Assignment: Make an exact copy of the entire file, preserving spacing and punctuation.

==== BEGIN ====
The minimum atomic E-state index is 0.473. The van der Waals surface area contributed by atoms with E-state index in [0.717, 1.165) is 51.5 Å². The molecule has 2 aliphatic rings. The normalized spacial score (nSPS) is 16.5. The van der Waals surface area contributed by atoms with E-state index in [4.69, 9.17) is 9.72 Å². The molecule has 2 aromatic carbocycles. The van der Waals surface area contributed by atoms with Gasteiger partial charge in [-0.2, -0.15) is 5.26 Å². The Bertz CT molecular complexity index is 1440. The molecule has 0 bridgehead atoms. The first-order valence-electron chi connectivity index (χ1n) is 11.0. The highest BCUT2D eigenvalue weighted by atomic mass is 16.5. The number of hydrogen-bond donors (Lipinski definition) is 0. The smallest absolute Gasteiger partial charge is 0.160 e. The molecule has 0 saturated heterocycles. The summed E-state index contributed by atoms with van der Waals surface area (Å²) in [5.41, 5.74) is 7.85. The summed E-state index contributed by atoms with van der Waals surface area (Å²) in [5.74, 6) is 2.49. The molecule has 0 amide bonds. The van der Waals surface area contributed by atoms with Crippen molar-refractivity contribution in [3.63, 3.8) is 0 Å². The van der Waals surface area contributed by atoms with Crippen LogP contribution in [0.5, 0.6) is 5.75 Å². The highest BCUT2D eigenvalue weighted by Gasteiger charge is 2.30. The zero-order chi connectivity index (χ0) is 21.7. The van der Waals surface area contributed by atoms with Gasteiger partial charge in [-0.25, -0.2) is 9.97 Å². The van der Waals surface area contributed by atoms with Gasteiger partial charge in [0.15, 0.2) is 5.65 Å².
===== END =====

The minimum atomic E-state index is 0.473. The van der Waals surface area contributed by atoms with E-state index in [0.717, 1.165) is 51.5 Å². The molecule has 2 aliphatic rings. The normalized spacial score (nSPS) is 16.5. The van der Waals surface area contributed by atoms with E-state index in [4.69, 9.17) is 9.72 Å². The molecule has 2 aromatic carbocycles. The van der Waals surface area contributed by atoms with Gasteiger partial charge in [-0.2, -0.15) is 5.26 Å². The Bertz CT molecular complexity index is 1440. The molecule has 0 bridgehead atoms. The first-order valence-electron chi connectivity index (χ1n) is 11.0. The highest BCUT2D eigenvalue weighted by atomic mass is 16.5. The number of hydrogen-bond donors (Lipinski definition) is 0. The smallest absolute Gasteiger partial charge is 0.160 e. The molecule has 0 saturated heterocycles. The summed E-state index contributed by atoms with van der Waals surface area (Å²) in [5.41, 5.74) is 7.85. The summed E-state index contributed by atoms with van der Waals surface area (Å²) in [5.74, 6) is 2.49. The molecule has 0 amide bonds. The van der Waals surface area contributed by atoms with Crippen molar-refractivity contribution in [3.63, 3.8) is 0 Å². The van der Waals surface area contributed by atoms with Crippen LogP contribution in [0.5, 0.6) is 5.75 Å². The highest BCUT2D eigenvalue weighted by Gasteiger charge is 2.30. The zero-order chi connectivity index (χ0) is 21.7. The van der Waals surface area contributed by atoms with Gasteiger partial charge in [-0.25, -0.2) is 9.97 Å². The van der Waals surface area contributed by atoms with Gasteiger partial charge in [0.15, 0.2) is 5.65 Å².